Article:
Tell us about your favourite arts, crafts and textiles?

To be honest it’s hard to pick a favourite as we have such diversity in our styles and blends. Each method carries a bulk of history and I would be doing disservice by only choosing one. However, I will say that these days I have been drawn to prints from Kutch. While embroidery has become a craft synonymous with Kutch, other textile crafts and hard material crafts give this land colour and identity. I also like Dabu printing, which is done by the Chhipa community of Akola and Bagru in Rajasthan and artisans of Nandana located in the Neemuch district of Madhya Pradesh. Each district has its own unique taste of printing Dabu and it’s truly fascinating. While Bagru remains the heart of Dabu printing, Akola is known for precision and additional detail in production, hence resulting in 80 per cent less bleeding.

What is the consumption pattern of fashion and luxury in Kanpur?

Kanpur is the fashion capital of young India and it’s the one place where you’ll see people wear a mix of luxury and home-grown brands. The shopping culture in Kanpur very much remains via referrals, where people buy collections based more on the perspectives of their friends and family or those who have bought from the brand before. That being said, there is prominence of desi fashion, with the youngsters focusing on creating statement pieces with an elective mix of brands and styles. Modernity plays hide and seek with the traditionalist fashion perspectives of people in Kanpur.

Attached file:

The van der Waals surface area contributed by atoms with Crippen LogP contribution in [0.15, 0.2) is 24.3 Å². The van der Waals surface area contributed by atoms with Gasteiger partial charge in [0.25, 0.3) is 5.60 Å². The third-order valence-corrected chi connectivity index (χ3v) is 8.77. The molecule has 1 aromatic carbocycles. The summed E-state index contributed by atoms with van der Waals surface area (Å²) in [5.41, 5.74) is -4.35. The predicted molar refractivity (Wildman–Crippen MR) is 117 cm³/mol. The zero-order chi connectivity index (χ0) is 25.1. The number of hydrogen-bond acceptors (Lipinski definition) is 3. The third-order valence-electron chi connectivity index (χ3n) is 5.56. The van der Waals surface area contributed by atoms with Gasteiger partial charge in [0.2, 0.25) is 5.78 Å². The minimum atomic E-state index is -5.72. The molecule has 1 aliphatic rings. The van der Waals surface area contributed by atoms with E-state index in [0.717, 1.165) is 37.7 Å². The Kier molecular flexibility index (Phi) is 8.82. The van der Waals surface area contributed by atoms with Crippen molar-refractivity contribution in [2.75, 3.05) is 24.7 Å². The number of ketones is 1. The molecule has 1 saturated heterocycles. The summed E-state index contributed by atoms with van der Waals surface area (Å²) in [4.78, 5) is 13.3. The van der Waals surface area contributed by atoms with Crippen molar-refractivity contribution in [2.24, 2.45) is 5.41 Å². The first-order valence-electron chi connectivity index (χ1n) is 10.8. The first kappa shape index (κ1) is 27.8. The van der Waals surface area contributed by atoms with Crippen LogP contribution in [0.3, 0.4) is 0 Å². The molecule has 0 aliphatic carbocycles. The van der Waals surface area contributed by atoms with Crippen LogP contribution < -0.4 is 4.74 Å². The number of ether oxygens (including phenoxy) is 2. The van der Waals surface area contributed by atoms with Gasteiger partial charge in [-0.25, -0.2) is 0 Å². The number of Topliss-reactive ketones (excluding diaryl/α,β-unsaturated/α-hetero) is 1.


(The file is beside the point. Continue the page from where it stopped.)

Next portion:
I think two states in particular — Gujarat (particularly Kutch) and West Bengal — have adapted all techniques of traditional craft and weaves into contemporary products and the crafts have contributed to livelihood and the economy. The DNA of our culture can be found in our arts and crafts, hence protecting our artisans is also protecting our glorious and illustrious past. I do believe that the pandemic has shifted our focus from mindless consumption to mindful consumption. Social media has been a powerful watchdog in uplifting and spreading awareness about the realities of artisans. The present might be grim but the future I do believe is not.

 — Madhavi Kuckreja, founder, Sanatkada